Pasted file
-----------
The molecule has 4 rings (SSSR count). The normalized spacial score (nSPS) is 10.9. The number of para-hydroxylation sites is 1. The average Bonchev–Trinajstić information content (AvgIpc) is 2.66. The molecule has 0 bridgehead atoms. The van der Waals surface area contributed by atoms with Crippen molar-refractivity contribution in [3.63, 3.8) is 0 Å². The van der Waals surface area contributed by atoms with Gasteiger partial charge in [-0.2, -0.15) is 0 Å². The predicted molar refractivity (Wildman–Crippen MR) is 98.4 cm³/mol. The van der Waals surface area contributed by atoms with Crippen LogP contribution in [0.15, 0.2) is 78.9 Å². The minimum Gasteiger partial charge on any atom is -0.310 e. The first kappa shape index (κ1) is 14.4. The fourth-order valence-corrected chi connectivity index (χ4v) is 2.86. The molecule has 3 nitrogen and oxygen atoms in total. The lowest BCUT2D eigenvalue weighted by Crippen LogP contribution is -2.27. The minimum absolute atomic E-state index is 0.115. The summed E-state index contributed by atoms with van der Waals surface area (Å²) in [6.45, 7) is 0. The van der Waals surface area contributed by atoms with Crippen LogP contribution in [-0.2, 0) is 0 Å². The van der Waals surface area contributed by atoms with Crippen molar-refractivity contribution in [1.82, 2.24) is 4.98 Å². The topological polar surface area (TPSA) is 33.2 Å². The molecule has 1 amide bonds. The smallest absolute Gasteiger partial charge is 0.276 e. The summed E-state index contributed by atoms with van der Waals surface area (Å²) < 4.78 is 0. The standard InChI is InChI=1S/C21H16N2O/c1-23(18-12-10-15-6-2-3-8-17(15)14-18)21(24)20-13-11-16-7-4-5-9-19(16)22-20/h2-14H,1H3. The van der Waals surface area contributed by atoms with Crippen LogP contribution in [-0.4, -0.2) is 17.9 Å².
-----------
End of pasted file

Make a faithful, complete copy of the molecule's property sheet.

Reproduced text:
The molecule has 4 rings (SSSR count). The normalized spacial score (nSPS) is 10.9. The number of para-hydroxylation sites is 1. The average Bonchev–Trinajstić information content (AvgIpc) is 2.66. The molecule has 0 bridgehead atoms. The van der Waals surface area contributed by atoms with Crippen molar-refractivity contribution in [3.63, 3.8) is 0 Å². The van der Waals surface area contributed by atoms with Gasteiger partial charge in [-0.2, -0.15) is 0 Å². The predicted molar refractivity (Wildman–Crippen MR) is 98.4 cm³/mol. The van der Waals surface area contributed by atoms with Crippen LogP contribution in [0.15, 0.2) is 78.9 Å². The minimum Gasteiger partial charge on any atom is -0.310 e. The first kappa shape index (κ1) is 14.4. The fourth-order valence-corrected chi connectivity index (χ4v) is 2.86. The molecule has 3 nitrogen and oxygen atoms in total. The lowest BCUT2D eigenvalue weighted by Crippen LogP contribution is -2.27. The minimum absolute atomic E-state index is 0.115. The summed E-state index contributed by atoms with van der Waals surface area (Å²) in [6.45, 7) is 0. The van der Waals surface area contributed by atoms with Crippen LogP contribution in [-0.2, 0) is 0 Å². The van der Waals surface area contributed by atoms with Crippen molar-refractivity contribution in [1.82, 2.24) is 4.98 Å². The topological polar surface area (TPSA) is 33.2 Å². The molecule has 1 amide bonds. The smallest absolute Gasteiger partial charge is 0.276 e. The summed E-state index contributed by atoms with van der Waals surface area (Å²) < 4.78 is 0. The standard InChI is InChI=1S/C21H16N2O/c1-23(18-12-10-15-6-2-3-8-17(15)14-18)21(24)20-13-11-16-7-4-5-9-19(16)22-20/h2-14H,1H3. The van der Waals surface area contributed by atoms with Crippen LogP contribution in [-0.4, -0.2) is 17.9 Å².